By AYA BATRAWY and MATTHEW LEE, Associated Press
DUBAI, United Arab Emirates (AP) — Saudi Arabia and other petro-powerhouses of the Gulf for years encouraged a flow of private cash to Sunni rebels in Syria. Now an al-Qaida breakaway group that benefited from some of the funding has stormed across a wide swath of Iraq, and Gulf nations fear its extremism could be a threat to them as well.
Those countries are now trying to put the brakes on the network of private fundraisers sending money to the rebel movement, hoping to halt the financing going to the radical Islamic State of Iraq and the Levant. But at the same time, they sharply oppose any U.S. military assistance to Iraq's Shiite-led government aimed at stopping the extremists' rapid advance — and are furious at the possibility Washington could cooperate with their top rival Iran to help Iraq.
Their stance reflects the complex tangle of national rivalries and sectarian enmities in the region. Sunni-ruled Saudi Arabia, along with its Gulf allies, have had the primary goal of stopping the influence of mainly Shiite Iran in the Middle East, and they deeply oppose Iran's ally, Iraq's Shiite Prime Minister Nouri al-Maliki, whom they accuse of discriminating against his country's Sunni minority.
They are torn over the Islamic State's stunning victories. They would be happy if the insurgency forces the removal of al-Maliki and his replacement with a more Sunni-friendly government. But long term, they fear the Islamic State or other radicals inspired by it could eventually turn their weapons against the Gulf's pro-Western monarchies. And they are alarmed that its power could increase Iran's role in Iraq — a scenario already realized with top Iranian military figures in Baghdad helping organize the army.
"They all hate al-Maliki and they all hate Iran, they want to see it play out," one U.S. official said.
In phone calls this week with the leaders or foreign ministers of Saudi Arabia, Kuwait, Qatar and the United Arab Emirates, U.S. Secretary of State John Kerry heard a chorus of disapproval for any kind of U.S. military operation to help al-Maliki, such as airstrike or train-and-equip missions, according to U.S. officials familiar with the conversations. The officials spoke on condition of anonymity because they were not authorized to publicly discuss the private exchanges.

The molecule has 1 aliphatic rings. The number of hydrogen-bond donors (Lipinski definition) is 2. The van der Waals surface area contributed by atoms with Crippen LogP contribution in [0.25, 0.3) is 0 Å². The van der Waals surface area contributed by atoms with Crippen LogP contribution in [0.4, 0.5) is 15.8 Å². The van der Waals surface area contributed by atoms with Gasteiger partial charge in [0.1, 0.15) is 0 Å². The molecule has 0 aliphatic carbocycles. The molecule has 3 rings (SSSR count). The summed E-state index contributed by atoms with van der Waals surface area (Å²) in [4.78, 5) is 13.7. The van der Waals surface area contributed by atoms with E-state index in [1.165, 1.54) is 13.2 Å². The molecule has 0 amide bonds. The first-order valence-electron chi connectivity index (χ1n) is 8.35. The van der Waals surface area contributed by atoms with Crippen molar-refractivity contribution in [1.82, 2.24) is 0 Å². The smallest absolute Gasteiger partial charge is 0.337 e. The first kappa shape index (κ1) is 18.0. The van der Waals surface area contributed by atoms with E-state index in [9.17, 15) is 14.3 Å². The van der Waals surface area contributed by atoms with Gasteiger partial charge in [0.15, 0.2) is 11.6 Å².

Earlier this week, Saudi Arabia's Cabinet put out a statement blaming the insurgent explosion on al-Maliki's government's marginalization of the Sunni minority — "the sectarian and exclusionary policies practiced in Iraq over the past years."
Iraq's Cabinet replied Tuesday with a furious statement of its own, accusing Saudi Arabia of fueling the Islamic States' rise and of "appeasement to terrorism." It said it holds the kingdom accountable for "the resulting crimes, which are tantamount to genocide."
The Islamic State's surge in Iraq is in part a blowback from the Gulf countries' policies in neighboring Syria, where they have backed the Sunni-led rebellion in hopes of toppling another of Iran's allies, President Bashar Assad.
With government consent, influential and even state-linked Sunni clerics in the Gulf in recent years urged men to join rebels in Syria and drummed up donations for the Syrian cause in campaigns in mosques, online and on TV. The funds went to numerous Syrian rebel factions, but some are believed to have gone to extremist ones like the Islamic State.
David Cohen, of the U.S. Treasury Department, put the amounts raised in the hundreds of millions. Some of that went to legitimate humanitarian purposes, but much went the rebels, including extremist groups, Cohen — who is the under secretary for terrorism and financial intelligence — said in a speech earlier this year. He did not provide more precise figures.